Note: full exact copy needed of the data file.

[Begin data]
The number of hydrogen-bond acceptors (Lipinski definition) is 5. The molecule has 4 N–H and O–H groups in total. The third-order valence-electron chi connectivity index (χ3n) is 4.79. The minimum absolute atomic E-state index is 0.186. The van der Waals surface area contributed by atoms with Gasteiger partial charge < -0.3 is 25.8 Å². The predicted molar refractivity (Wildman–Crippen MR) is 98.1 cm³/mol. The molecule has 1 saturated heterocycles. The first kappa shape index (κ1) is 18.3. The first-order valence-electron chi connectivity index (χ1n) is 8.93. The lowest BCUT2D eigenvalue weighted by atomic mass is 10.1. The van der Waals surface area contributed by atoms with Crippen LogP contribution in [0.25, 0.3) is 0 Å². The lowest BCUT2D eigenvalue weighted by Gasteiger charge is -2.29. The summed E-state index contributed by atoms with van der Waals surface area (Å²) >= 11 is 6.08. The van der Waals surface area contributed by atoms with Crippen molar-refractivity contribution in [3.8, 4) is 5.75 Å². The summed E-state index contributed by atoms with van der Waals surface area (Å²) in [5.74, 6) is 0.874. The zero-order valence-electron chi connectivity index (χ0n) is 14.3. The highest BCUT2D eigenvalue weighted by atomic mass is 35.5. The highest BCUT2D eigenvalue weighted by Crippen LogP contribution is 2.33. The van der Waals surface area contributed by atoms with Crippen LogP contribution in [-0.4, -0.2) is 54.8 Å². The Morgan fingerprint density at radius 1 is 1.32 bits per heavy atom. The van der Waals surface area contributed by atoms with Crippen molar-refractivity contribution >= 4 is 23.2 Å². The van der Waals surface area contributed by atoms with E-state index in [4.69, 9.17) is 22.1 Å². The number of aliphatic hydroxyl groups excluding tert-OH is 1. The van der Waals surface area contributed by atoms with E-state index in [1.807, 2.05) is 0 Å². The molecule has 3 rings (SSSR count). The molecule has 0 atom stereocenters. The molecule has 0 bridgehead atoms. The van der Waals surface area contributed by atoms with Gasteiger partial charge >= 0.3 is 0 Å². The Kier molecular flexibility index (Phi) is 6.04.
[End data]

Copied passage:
The number of hydrogen-bond acceptors (Lipinski definition) is 5. The molecule has 4 N–H and O–H groups in total. The third-order valence-electron chi connectivity index (χ3n) is 4.79. The minimum absolute atomic E-state index is 0.186. The van der Waals surface area contributed by atoms with Gasteiger partial charge < -0.3 is 25.8 Å². The predicted molar refractivity (Wildman–Crippen MR) is 98.1 cm³/mol. The molecule has 1 saturated heterocycles. The first kappa shape index (κ1) is 18.3. The first-order valence-electron chi connectivity index (χ1n) is 8.93. The lowest BCUT2D eigenvalue weighted by atomic mass is 10.1. The van der Waals surface area contributed by atoms with Crippen LogP contribution in [0.25, 0.3) is 0 Å². The lowest BCUT2D eigenvalue weighted by Gasteiger charge is -2.29. The summed E-state index contributed by atoms with van der Waals surface area (Å²) >= 11 is 6.08. The van der Waals surface area contributed by atoms with Crippen molar-refractivity contribution in [3.8, 4) is 5.75 Å². The summed E-state index contributed by atoms with van der Waals surface area (Å²) in [5.74, 6) is 0.874. The zero-order valence-electron chi connectivity index (χ0n) is 14.3. The highest BCUT2D eigenvalue weighted by atomic mass is 35.5. The highest BCUT2D eigenvalue weighted by Crippen LogP contribution is 2.33. The van der Waals surface area contributed by atoms with Crippen LogP contribution in [-0.4, -0.2) is 54.8 Å². The Morgan fingerprint density at radius 1 is 1.32 bits per heavy atom. The van der Waals surface area contributed by atoms with Crippen molar-refractivity contribution >= 4 is 23.2 Å². The van der Waals surface area contributed by atoms with E-state index in [4.69, 9.17) is 22.1 Å². The number of aliphatic hydroxyl groups excluding tert-OH is 1. The van der Waals surface area contributed by atoms with E-state index in [1.807, 2.05) is 0 Å². The molecule has 3 rings (SSSR count). The molecule has 0 atom stereocenters. The molecule has 0 bridgehead atoms. The van der Waals surface area contributed by atoms with Gasteiger partial charge >= 0.3 is 0 Å². The Kier molecular flexibility index (Phi) is 6.04.